SPG has been testing RFID based room keys at number of Aloft hotels in North America. SPG member had to sign up for this and the SPG would then mail the key that could be use to access the room.
Now, the SPG is trying to use a Smartphone app to function as a key and hopes to roll this service to Aloft and W hotels sometime in 2015 if the demo goes well at its Aloft Harlem and Cupertino properties.
The actual door would be opened using Bluetooth technology (battery drainer) that would be somehow paired to your SPG app and phone.
Starwood executives say they recognize that some guests prefer the personal touch at check-in and have no plan to remove front desks. But they are also betting that a virtual-key approach will win over guests at a time when people are increasingly reliant on mobile devices for everything from ordering food or movie tickets to watching their favorite sports team.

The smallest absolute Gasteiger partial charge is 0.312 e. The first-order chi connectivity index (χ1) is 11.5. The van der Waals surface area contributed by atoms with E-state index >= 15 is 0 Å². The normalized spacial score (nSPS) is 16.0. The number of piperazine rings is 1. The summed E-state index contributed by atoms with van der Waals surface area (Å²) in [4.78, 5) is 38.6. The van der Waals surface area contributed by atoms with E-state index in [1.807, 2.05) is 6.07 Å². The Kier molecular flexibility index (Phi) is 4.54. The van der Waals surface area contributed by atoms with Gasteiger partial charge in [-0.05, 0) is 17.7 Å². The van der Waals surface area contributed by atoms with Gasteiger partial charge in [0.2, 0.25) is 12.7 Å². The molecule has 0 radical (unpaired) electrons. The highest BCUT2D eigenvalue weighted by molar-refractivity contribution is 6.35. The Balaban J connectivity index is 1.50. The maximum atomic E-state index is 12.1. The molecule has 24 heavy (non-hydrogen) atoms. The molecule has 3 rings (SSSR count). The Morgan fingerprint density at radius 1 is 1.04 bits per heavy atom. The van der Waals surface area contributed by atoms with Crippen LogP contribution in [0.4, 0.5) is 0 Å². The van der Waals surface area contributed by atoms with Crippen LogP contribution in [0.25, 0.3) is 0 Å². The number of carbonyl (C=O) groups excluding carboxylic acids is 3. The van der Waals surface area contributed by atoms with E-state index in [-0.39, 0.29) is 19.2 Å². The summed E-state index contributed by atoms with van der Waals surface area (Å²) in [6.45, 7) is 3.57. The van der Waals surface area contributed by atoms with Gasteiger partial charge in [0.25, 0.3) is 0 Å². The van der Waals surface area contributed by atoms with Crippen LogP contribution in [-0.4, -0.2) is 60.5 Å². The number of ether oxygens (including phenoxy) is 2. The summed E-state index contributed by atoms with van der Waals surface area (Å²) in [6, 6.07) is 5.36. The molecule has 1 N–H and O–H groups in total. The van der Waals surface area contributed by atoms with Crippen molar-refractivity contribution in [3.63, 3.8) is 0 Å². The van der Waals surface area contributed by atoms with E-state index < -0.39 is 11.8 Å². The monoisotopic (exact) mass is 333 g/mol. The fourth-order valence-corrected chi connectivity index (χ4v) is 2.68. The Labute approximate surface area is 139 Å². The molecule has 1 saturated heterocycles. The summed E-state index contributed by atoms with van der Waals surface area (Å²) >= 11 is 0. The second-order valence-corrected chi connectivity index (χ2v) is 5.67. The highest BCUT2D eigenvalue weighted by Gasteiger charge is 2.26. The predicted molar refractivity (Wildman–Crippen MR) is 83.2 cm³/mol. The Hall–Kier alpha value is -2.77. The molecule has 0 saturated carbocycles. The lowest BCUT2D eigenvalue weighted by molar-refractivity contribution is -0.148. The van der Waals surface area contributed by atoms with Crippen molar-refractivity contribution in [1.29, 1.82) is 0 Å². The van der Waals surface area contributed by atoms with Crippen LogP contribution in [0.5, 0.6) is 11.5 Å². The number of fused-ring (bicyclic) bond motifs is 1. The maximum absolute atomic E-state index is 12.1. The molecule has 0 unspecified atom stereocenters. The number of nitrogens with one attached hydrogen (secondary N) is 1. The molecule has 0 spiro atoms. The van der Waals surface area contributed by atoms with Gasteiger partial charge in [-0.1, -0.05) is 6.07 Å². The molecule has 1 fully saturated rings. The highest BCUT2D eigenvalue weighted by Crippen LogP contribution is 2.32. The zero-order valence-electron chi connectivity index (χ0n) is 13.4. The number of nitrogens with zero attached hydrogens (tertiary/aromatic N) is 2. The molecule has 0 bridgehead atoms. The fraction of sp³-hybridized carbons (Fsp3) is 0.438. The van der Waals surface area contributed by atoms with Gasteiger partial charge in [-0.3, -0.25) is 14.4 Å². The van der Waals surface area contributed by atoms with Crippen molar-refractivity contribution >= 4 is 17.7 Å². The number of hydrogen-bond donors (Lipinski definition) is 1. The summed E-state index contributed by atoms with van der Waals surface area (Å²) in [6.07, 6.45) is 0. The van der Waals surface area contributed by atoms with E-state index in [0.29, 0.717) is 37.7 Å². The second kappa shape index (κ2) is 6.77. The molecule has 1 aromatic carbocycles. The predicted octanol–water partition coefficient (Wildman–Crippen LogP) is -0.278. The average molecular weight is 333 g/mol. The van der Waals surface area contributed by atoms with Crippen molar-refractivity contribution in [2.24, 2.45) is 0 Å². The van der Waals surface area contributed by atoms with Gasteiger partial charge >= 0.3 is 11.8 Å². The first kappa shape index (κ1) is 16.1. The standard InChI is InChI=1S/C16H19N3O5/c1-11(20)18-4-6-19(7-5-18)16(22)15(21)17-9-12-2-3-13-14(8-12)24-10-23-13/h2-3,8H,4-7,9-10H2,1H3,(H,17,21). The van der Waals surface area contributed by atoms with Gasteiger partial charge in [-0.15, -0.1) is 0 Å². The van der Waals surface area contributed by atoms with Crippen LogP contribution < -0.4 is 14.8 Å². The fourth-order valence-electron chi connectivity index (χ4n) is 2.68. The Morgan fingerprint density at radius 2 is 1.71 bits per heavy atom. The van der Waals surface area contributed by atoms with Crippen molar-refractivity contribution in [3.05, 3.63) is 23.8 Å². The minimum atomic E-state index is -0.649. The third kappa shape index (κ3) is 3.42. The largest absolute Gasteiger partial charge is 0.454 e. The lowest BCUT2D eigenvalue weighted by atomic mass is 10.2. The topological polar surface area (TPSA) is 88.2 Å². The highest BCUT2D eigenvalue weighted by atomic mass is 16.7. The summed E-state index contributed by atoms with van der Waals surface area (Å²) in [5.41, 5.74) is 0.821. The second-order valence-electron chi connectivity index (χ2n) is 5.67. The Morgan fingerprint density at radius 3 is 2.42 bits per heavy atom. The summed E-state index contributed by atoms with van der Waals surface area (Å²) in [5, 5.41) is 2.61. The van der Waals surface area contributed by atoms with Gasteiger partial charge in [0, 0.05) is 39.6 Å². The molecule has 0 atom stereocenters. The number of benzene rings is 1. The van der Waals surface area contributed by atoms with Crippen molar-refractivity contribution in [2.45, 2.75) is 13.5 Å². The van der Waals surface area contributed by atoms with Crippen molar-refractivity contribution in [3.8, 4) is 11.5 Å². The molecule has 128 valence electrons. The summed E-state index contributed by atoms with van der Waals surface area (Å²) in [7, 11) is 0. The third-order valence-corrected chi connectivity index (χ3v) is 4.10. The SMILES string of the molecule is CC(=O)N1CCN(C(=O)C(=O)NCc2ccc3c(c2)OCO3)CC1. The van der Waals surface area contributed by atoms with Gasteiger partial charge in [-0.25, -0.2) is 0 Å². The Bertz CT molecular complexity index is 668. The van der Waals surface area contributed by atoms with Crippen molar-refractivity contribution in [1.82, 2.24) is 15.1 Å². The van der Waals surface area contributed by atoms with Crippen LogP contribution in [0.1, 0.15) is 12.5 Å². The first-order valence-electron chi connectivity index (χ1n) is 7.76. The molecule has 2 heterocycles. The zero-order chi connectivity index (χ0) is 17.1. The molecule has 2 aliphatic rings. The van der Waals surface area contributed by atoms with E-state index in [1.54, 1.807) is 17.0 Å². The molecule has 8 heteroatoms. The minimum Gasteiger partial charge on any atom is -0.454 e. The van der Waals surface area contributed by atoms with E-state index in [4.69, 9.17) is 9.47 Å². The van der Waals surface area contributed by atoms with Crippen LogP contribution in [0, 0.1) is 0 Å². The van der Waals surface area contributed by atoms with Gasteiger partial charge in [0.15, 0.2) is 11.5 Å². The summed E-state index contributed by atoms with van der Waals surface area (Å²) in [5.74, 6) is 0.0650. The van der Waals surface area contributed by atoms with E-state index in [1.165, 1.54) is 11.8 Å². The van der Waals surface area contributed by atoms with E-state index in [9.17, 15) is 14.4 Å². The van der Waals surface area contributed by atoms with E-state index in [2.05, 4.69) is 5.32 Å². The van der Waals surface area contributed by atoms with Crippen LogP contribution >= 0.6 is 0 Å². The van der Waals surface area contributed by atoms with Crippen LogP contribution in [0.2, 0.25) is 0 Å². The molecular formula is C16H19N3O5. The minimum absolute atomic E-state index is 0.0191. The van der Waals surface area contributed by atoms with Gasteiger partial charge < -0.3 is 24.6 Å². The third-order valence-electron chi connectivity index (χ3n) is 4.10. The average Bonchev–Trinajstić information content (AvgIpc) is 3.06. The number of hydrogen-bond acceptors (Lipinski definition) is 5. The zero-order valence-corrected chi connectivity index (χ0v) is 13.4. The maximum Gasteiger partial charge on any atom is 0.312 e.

No idea how this is supposed to work if you are traveling with someone else and would need two keys. Do you you need to visit the front desk? Also, this could work best with limited service properties such as Alofts that don’t have much to offer for SPG Platinum members in term of upgrades.
At least the Starwood is developing this using technology from a reputable Swedish lock company Assa Abloy.
I have seen quite a few tests by the hotel companies trying to get guests to use self service check in machines (they never worked with the Hyatt) or some sort of mobile check in (Marriott) that requires you to pick up your key from the front desk defying the purpose of the mobile check in altogether.
Considering what else has been on the news in the past few months and today (NSA is using mobile apps to snoop user information), I certainly wouldn’t be the first one to use these.
The Bluetooth on my phone is always off and there are other far more serious risks involved with it than just draining your phone battery